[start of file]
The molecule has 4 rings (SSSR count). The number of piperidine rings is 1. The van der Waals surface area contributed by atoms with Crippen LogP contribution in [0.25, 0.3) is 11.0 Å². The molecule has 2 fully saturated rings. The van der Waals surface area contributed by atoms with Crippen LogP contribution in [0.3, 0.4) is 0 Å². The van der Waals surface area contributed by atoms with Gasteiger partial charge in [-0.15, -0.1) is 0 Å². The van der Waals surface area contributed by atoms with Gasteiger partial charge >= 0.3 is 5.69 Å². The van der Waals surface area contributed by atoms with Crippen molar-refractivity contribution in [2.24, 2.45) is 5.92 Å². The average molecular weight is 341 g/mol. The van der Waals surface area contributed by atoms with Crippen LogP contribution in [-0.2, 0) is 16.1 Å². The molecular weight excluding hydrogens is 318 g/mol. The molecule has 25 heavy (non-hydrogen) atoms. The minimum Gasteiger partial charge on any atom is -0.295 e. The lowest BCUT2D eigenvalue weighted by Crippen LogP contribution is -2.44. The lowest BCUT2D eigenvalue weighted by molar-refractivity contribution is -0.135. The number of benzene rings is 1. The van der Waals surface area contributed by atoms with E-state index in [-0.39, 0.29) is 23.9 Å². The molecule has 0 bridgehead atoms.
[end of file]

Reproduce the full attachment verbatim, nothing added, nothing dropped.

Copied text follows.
The molecule has 4 rings (SSSR count). The number of piperidine rings is 1. The van der Waals surface area contributed by atoms with Crippen LogP contribution in [0.25, 0.3) is 11.0 Å². The molecule has 2 fully saturated rings. The van der Waals surface area contributed by atoms with Crippen LogP contribution in [0.3, 0.4) is 0 Å². The van der Waals surface area contributed by atoms with Gasteiger partial charge in [-0.15, -0.1) is 0 Å². The van der Waals surface area contributed by atoms with Gasteiger partial charge >= 0.3 is 5.69 Å². The van der Waals surface area contributed by atoms with Crippen molar-refractivity contribution in [2.24, 2.45) is 5.92 Å². The average molecular weight is 341 g/mol. The van der Waals surface area contributed by atoms with Crippen LogP contribution in [-0.2, 0) is 16.1 Å². The molecular weight excluding hydrogens is 318 g/mol. The molecule has 25 heavy (non-hydrogen) atoms. The minimum Gasteiger partial charge on any atom is -0.295 e. The lowest BCUT2D eigenvalue weighted by Crippen LogP contribution is -2.44. The lowest BCUT2D eigenvalue weighted by molar-refractivity contribution is -0.135. The number of benzene rings is 1. The van der Waals surface area contributed by atoms with E-state index in [-0.39, 0.29) is 23.9 Å². The molecule has 0 bridgehead atoms.